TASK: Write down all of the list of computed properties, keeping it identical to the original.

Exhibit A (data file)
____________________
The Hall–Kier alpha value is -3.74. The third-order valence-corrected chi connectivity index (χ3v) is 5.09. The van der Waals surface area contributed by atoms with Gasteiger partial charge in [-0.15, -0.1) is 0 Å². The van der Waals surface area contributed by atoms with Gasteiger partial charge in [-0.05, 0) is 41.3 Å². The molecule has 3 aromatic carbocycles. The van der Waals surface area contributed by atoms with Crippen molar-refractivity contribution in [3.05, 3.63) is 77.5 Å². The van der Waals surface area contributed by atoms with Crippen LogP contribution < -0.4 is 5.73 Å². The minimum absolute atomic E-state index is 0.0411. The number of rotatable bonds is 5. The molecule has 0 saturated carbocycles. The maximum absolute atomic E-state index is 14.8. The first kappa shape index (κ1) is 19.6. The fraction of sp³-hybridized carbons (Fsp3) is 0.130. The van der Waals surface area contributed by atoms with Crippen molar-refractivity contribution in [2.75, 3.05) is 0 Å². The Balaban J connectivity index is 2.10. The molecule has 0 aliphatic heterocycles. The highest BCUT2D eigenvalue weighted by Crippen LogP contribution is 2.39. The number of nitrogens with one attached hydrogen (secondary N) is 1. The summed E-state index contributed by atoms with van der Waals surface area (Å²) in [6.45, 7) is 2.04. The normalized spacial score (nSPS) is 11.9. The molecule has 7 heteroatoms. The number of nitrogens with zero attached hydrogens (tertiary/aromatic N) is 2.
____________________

The Hall–Kier alpha value is -3.74. The third-order valence-corrected chi connectivity index (χ3v) is 5.09. The van der Waals surface area contributed by atoms with Gasteiger partial charge in [-0.15, -0.1) is 0 Å². The van der Waals surface area contributed by atoms with Gasteiger partial charge in [-0.05, 0) is 41.3 Å². The molecule has 3 aromatic carbocycles. The van der Waals surface area contributed by atoms with Crippen molar-refractivity contribution in [3.05, 3.63) is 77.5 Å². The van der Waals surface area contributed by atoms with Crippen LogP contribution < -0.4 is 5.73 Å². The minimum absolute atomic E-state index is 0.0411. The number of rotatable bonds is 5. The molecule has 0 saturated carbocycles. The maximum absolute atomic E-state index is 14.8. The first kappa shape index (κ1) is 19.6. The fraction of sp³-hybridized carbons (Fsp3) is 0.130. The van der Waals surface area contributed by atoms with Crippen molar-refractivity contribution in [2.75, 3.05) is 0 Å². The Balaban J connectivity index is 2.10. The molecule has 0 aliphatic heterocycles. The highest BCUT2D eigenvalue weighted by Crippen LogP contribution is 2.39. The number of nitrogens with one attached hydrogen (secondary N) is 1. The summed E-state index contributed by atoms with van der Waals surface area (Å²) in [6.45, 7) is 2.04. The normalized spacial score (nSPS) is 11.9. The molecule has 7 heteroatoms. The number of nitrogens with zero attached hydrogens (tertiary/aromatic N) is 2.